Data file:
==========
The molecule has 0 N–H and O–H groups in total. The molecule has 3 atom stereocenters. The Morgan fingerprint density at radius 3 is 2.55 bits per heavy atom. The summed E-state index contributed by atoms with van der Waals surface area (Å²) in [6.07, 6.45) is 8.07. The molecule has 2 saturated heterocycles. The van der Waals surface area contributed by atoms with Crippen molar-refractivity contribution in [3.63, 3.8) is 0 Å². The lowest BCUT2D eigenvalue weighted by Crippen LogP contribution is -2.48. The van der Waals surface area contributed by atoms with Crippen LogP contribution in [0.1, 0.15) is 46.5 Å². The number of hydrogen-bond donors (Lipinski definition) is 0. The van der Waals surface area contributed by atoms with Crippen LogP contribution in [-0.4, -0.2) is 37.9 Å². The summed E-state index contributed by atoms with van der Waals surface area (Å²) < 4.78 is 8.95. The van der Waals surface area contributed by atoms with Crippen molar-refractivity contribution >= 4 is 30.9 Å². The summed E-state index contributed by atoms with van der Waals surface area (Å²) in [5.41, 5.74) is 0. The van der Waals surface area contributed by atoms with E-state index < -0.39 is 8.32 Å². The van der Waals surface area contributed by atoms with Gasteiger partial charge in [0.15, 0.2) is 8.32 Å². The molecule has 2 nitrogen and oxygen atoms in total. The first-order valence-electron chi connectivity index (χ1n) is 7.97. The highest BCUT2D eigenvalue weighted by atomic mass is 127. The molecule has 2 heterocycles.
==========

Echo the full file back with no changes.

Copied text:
The molecule has 0 N–H and O–H groups in total. The molecule has 3 atom stereocenters. The Morgan fingerprint density at radius 3 is 2.55 bits per heavy atom. The summed E-state index contributed by atoms with van der Waals surface area (Å²) in [6.07, 6.45) is 8.07. The molecule has 2 saturated heterocycles. The van der Waals surface area contributed by atoms with Crippen molar-refractivity contribution in [3.63, 3.8) is 0 Å². The lowest BCUT2D eigenvalue weighted by Crippen LogP contribution is -2.48. The van der Waals surface area contributed by atoms with Crippen LogP contribution in [0.1, 0.15) is 46.5 Å². The number of hydrogen-bond donors (Lipinski definition) is 0. The van der Waals surface area contributed by atoms with Crippen LogP contribution in [-0.4, -0.2) is 37.9 Å². The summed E-state index contributed by atoms with van der Waals surface area (Å²) < 4.78 is 8.95. The van der Waals surface area contributed by atoms with Crippen molar-refractivity contribution >= 4 is 30.9 Å². The summed E-state index contributed by atoms with van der Waals surface area (Å²) in [5.41, 5.74) is 0. The van der Waals surface area contributed by atoms with E-state index < -0.39 is 8.32 Å². The van der Waals surface area contributed by atoms with Gasteiger partial charge in [0.15, 0.2) is 8.32 Å². The molecule has 2 nitrogen and oxygen atoms in total. The first-order valence-electron chi connectivity index (χ1n) is 7.97. The highest BCUT2D eigenvalue weighted by atomic mass is 127. The molecule has 2 heterocycles.